I do feel like I have to go above and beyond in proving my “hands on knowledge” more than the dudes do. I remember when people first found out I was getting my degree they asked why and asked what I built or worked on in my spare time when I’d say only a few people around here really have hobbies of that nature. But a dude seems to be assumed to be more technical and doesn’t have to work as hard to prove it. Most days it just makes me tired. The women who succeed around here are pretty ones in non-technical roles. The ironic part is how attractive the women here are. I guess when you have mostly dudes doing the hiring they get to choose what they’ll look at all day.


  17. There are some dudes in STEM who are aware of this garbage, and who try to do what they can to not perpetuate it, and also to push back against it. But there is no doubt that it remains a very serious problem.


  18. Even “supportive” STEM faculty can be very obtuse. For example, I’m told every other week by my advisor that women can better grasp the nature of sustainability issues (the topic of my engineering PhD work) because they can have babies and that gives them an intuitive understanding of the need for balancing needs of current generations with those of future generations. He certainly believes engineering in general needs more female faculty and students, but the reasoning behind that support is a constant annoyance.

    I’m also an “exceptional” engineer because I have empathy and communicate well. (Anecdotally, this actually was an advantage that female engineers seem to have in the workplace. The handful of us in the car parts factory where I used to work were often approached on sensitive issues because we were better at approaching things diplomatically and getting maximum buy-in. However, this skill wasn’t exclusive to the women, just more common. It was also somewhat survival-driven, because the alternative was to be known as the oh-so-classic b-word.)

    A lot of male professors I know are similarly positive, and their praise usually boils down to a gut feeling that female candidates for positions are often “strongly motivated” and “likely to work harder and be more competant.”

    Then there was a machine shop guy when I was an undergrad who insisted on “helping” all the women by doing machine work for them — hey, great, except I’d like to learn how to use that lathe myself so I understand it when I’m in the real world and a machinist is discussing problems with me. (Men were, of course, allowed and expected to do the machining themselves.)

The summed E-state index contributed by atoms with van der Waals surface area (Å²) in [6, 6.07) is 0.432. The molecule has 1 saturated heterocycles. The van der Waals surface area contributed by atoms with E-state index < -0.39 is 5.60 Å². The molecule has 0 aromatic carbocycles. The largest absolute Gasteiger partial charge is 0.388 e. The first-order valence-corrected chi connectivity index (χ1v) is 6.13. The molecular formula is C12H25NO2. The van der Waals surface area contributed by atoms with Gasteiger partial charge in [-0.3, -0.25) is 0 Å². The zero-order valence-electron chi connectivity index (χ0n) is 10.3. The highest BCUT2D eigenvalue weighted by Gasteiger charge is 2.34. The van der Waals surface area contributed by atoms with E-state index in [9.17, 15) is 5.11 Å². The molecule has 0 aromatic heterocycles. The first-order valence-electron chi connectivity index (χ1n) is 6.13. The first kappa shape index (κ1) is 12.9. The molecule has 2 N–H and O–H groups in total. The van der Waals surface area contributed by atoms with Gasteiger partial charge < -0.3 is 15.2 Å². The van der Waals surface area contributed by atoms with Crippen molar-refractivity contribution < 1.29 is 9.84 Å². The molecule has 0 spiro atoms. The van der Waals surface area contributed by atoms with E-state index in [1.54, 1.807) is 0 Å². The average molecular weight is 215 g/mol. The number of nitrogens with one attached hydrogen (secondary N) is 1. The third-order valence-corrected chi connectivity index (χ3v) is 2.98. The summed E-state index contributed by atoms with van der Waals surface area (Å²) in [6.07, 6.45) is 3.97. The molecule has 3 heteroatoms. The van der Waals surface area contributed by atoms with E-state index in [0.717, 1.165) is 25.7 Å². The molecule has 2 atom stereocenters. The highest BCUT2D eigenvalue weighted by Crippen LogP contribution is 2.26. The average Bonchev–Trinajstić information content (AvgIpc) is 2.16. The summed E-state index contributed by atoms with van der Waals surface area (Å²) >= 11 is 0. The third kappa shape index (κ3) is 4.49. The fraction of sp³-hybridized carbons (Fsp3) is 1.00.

Low expectations from co-workers or subordinates is just a constant background noise of annoyance. It’s tough to learn to just ignore the undercurrent of “we’re tolerating your presence” and continue pushing your ideas because they’re good.

    My engineering department has one female professor (who I believe is still working on tenure) and I have seen zero female job candidates this year out of at least twenty that have given interview talks.

    And then there’s the story I told once before about a (male) physics undergrad who “jokingly” accused a female student of inappropriately influencing the professor to get her good grade in the class. Why he thought that was a bright idea when I, Mrs. Professor, was standing two feet away — who the hell knows.

    I’ve probably got dozens of additional example, but I’m exhausted and have a test to study for. I am going to be wishing everybody in the engineering department a Happy Ada Lovelace day tomorrow, though!


  19. Perpetua:

    My partner saw almost the exact same thing happen during a recent search in his (humanities) department. The male candidate arguably had a more “clubbable” degree (not necessarily better than those of the two female candidates, but from an institution that the two [male] search committee members in the relevant field had close ties to), and good publications, but he gave a disastrous job talk and Q&A, seemed completely unprepared, etc.

    After the two women, who had publishing/teaching accomplishments at least a good as the man’s, had both given much better job talks and over-all interviews, the two male search committee members made an impassioned argument for hiring the dude based on the fact that he seemed more “genuine.” Dude was just underprepared! But that showed he was relaxed enough to be underprepared! Whereas the female frontrunner seemed too. . . together, didn’t she? Like maybe she was hiding something? Probably she didn’t want the job anyway, and was just playing them for leverage with her current institution.

    These men are not old-guard; they’re mid-30s, hipsterish, and kind, and show no signs of being openly or obviously sexist (I know them and like them). But. . . that’s how sexism actually operates, most of the time, isn’t it?


  20. Perpetua and Flavia: I’d like to say I’m surprised, but I’m not. Women job candidates are either overprepared Tracy Flicks who “intimidate” others, or they’re total lightweights or incompetents.